I said that I could not decide anything personally and immediately, or commit myself on any of the issues, or raise false expectations concerning the decisions we would adopt. I said that the highly publicized matter of alleged prisoners of conscience was an old story after almost 40 years of all kinds of misdeeds and crimes committed against Cuba by the United States. I listed them in depth and in detail, contrasting them with the irreproachable conduct and ethics of our Revolution, despite the deluge of slander and lies heaped on Cuba. I spoke of the hypocrisy and double standards reflected in the United States' policy towards Cuba, and the circumstances that had obliged us to have people in prison; at the Bay of Pigs alone, we had taken prisoner 1200 invaders. I explained that the Revolution itself, from the very first years, had been releasing those who had tried to destroy it while serving the interests of a foreign power over the course of four decades. I noted that the issue of those who were currently in prison for this reason was constantly used to pressure Cuba, a country suffering hostility and aggression from abroad. I described the serious threats we still faced, such as the acts of terrorism organized and financed by the United States.
At one point he told me that his desire was for this situation to be overcome, in order for us to return to the big family. I told him that we were Latin Americans, and I asked him if it was a matter of us returning to the big family, or of the big family returning to us. I concluded on this point by telling him that he had brought a list of individuals who were mercenaries in the service of the United States and paid by the United States, who were trying to destroy the Revolution in complicity with the United States. I said that I had to tell him as a friend that such a list was humiliating for Cuba. He took pains to explain that this was not his intent, and said that perhaps he had presented the list much too soon.
It was not all dramatic. There were moments of humor and even jokes interspersed. This part of the exchange, recounted somewhat extensively, reflects the intensity of our first hour of talks.
With regard to his emphasis on the hemispheric family, I told him that it pleased me greatly, but that I also thought about the world family: Europe, Asia and Africa.
With regard to the second point, the United Nations Covenant on Economic, Social and Cultural Rights, I did not hesitate to point out that we could sign all of the articles except two, Articles 8 and 13. The first, I said, may be well and good for capitalist countries like Canada, the United States, and the countries of Latin America, since some are ruled by businesses and oligarchies, and the others by the big transnationals. In countries like those, workers are divided, fractured and, when possible, corrupted and alienated, and can accomplish very little in the face of the political power of their bosses. It is a question of economic systems different from ours.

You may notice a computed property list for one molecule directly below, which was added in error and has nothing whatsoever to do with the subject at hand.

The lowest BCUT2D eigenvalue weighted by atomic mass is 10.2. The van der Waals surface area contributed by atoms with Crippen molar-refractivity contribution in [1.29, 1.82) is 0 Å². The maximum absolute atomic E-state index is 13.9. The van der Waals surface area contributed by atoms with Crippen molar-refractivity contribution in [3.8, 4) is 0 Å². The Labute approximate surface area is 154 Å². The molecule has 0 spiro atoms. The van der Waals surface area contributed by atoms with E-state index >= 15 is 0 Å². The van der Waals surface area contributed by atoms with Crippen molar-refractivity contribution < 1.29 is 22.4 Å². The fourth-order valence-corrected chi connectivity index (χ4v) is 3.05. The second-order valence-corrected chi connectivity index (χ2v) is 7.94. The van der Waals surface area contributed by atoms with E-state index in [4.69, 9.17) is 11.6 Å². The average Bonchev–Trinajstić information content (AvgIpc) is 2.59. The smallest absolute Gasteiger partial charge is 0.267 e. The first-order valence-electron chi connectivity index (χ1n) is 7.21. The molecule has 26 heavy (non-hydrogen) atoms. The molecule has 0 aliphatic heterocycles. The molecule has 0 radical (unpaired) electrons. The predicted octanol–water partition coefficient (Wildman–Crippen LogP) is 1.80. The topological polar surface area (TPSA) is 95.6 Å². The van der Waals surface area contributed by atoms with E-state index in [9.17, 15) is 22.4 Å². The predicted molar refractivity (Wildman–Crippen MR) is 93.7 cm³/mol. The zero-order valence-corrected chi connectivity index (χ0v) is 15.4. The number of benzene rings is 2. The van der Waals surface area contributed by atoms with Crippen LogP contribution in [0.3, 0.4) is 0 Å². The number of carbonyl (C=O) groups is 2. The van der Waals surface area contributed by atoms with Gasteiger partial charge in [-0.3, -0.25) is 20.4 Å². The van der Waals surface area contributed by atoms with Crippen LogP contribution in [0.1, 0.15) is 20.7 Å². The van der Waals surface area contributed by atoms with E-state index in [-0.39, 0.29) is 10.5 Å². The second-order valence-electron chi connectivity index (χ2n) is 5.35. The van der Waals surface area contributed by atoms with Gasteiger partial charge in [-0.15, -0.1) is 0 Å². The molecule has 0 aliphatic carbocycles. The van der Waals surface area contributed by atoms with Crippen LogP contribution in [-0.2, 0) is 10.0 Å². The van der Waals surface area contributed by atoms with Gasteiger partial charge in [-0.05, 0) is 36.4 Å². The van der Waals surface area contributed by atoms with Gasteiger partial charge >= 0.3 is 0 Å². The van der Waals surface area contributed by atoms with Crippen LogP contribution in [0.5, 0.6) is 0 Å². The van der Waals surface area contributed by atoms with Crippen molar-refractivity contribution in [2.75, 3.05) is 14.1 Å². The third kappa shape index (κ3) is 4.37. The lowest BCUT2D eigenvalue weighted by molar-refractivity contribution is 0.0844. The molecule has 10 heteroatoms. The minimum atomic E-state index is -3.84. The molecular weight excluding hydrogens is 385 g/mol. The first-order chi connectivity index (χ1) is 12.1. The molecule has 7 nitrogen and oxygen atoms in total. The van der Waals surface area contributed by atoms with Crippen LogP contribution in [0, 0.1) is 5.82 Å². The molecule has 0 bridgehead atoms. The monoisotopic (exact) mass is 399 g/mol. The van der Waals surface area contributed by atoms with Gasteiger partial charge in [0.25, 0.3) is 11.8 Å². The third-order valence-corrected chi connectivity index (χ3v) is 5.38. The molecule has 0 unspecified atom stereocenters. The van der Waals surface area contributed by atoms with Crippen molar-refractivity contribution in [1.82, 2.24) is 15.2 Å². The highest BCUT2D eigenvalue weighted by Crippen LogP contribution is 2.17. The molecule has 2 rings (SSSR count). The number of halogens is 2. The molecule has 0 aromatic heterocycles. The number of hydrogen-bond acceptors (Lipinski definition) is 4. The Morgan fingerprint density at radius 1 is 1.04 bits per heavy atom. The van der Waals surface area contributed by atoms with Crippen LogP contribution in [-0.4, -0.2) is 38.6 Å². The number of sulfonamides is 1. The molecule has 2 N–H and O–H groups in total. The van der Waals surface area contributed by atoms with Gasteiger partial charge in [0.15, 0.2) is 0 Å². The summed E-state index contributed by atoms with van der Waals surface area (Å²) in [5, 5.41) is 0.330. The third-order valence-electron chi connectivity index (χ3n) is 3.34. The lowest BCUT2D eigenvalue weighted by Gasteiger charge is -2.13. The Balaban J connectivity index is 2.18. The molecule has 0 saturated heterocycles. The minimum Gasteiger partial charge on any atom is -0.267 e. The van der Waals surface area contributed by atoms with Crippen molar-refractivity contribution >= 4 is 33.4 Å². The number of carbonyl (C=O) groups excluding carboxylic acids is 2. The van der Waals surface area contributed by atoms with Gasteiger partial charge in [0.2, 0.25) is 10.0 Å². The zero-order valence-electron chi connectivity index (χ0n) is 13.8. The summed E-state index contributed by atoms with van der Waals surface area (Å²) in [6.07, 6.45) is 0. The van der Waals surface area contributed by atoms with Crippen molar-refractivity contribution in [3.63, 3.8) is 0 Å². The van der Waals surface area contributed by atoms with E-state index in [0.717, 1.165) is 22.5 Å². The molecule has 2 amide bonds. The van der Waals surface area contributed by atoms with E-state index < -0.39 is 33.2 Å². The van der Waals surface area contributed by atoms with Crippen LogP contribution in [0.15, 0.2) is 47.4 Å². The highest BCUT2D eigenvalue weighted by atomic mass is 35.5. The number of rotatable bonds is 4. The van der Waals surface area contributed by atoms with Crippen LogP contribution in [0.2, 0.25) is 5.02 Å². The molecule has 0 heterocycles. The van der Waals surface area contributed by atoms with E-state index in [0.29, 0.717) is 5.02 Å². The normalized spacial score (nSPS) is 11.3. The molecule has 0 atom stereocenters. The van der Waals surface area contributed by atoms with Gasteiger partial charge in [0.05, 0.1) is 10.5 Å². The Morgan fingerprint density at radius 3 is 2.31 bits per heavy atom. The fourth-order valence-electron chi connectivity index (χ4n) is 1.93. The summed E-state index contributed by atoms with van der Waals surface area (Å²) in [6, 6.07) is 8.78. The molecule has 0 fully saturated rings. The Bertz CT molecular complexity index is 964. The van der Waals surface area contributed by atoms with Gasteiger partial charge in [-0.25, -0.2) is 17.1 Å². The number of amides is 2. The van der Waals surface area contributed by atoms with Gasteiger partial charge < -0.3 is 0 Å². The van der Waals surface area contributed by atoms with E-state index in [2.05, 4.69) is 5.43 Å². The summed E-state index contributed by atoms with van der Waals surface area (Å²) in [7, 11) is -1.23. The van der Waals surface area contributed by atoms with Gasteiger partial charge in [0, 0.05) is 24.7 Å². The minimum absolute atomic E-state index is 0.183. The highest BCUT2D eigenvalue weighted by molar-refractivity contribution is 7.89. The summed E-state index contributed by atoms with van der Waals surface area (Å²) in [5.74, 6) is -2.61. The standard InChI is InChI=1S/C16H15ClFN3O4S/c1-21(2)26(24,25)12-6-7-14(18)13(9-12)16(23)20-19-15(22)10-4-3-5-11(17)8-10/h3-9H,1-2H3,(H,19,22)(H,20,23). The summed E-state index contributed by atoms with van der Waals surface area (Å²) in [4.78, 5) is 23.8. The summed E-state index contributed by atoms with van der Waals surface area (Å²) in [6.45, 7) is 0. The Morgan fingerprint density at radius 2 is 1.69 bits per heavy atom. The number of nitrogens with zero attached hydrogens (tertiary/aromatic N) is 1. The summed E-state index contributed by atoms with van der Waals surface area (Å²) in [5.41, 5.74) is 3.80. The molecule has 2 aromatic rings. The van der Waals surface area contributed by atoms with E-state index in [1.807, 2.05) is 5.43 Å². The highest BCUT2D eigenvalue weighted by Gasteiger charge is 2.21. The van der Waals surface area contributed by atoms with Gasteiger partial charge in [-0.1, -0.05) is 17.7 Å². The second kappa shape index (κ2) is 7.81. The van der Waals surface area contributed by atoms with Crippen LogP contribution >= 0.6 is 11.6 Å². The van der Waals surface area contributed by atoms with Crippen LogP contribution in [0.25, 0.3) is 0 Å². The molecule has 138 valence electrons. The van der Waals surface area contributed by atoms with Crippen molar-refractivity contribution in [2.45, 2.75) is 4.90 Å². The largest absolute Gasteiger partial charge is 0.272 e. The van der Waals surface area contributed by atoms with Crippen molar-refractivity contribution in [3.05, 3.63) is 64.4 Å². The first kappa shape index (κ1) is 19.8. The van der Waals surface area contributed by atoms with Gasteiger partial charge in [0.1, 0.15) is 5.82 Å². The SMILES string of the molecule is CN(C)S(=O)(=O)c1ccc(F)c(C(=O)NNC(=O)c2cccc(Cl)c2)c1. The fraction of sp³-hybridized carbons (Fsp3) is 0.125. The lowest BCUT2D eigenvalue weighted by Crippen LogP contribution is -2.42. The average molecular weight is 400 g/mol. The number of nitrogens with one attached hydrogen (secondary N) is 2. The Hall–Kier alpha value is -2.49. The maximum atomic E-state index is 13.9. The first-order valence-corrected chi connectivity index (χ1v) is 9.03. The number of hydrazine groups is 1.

This article of the Covenant refers to the right of everyone to form trade unions and join the trade union of his choice, subject only to the rules of the organization concerned, for the promotion and protection of their economic and social interests. Now, in a socialist country like Cuba, where manual and intellectual workers are all organized in their respective trade unions and solidly united as a revolutionary class that shares power with the rest of the people, with the peasants, women, students, neighborhood residents and citizens in general, such a precept could serve as a weapon and a pretext for imperialism to try to divide and fracture the workers, create artificial unions, and decrease their political and social power and influence. In the United States and many countries in Europe and other parts of the world, the strategy used by imperialism is to divide, weaken and corrupt the trade union movement to the point where it is completely defenseless against the bosses. In Cuba, it would be used fundamentally for subversive and destabilizing purposes, to undermine the political power and diminish the extraordinary strength and influence of our workers, and to erode the heroic resistance of the only socialist state in the West in the face of the hegemonic superpower.
The other article could not be signed either, because it would open the doors to the privatization of education. In the past, that gave rise to painful differences and intolerable privileges and injustices, including racial discrimination, something our children will never again have to face. A country that managed to eradicate illiteracy in just one year, that has achieved an average educational level of ninth grade, and that has an extraordinary and massive contingent of professors and teachers and the most sound and successful educational system in the world does not need to commit itself to such a precept.
I told Chrétien that Latin America had been trying to eradicate illiteracy for 200 years, and has still not succeeded.
Chrétien proposed that we sign the Covenant and state our reservation with regard to the two articles in question. We responded that afterwards there would be talk of noncompliance with the Covenant, and nobody would know about or remember the reservations with which it was signed. You cannot play around with these things!
With regard to the treaty on landmines, we did not spend much time on the subject during that meeting. I told him that we were not going to sign it. I explained that we had a U.S. military base right in our own territory, and that the only landmines in our country were between the limits of that base and the rest of our territory. For us, I said, landmines were a defensive weapon, and we would not make the mistake of giving them up; we do not have nuclear weapons, smart bombs and missiles, and the other highly sophisticated weapons that the United States has. A genuine threat hangs over our country, and this is why we do not intend to sign the treaty.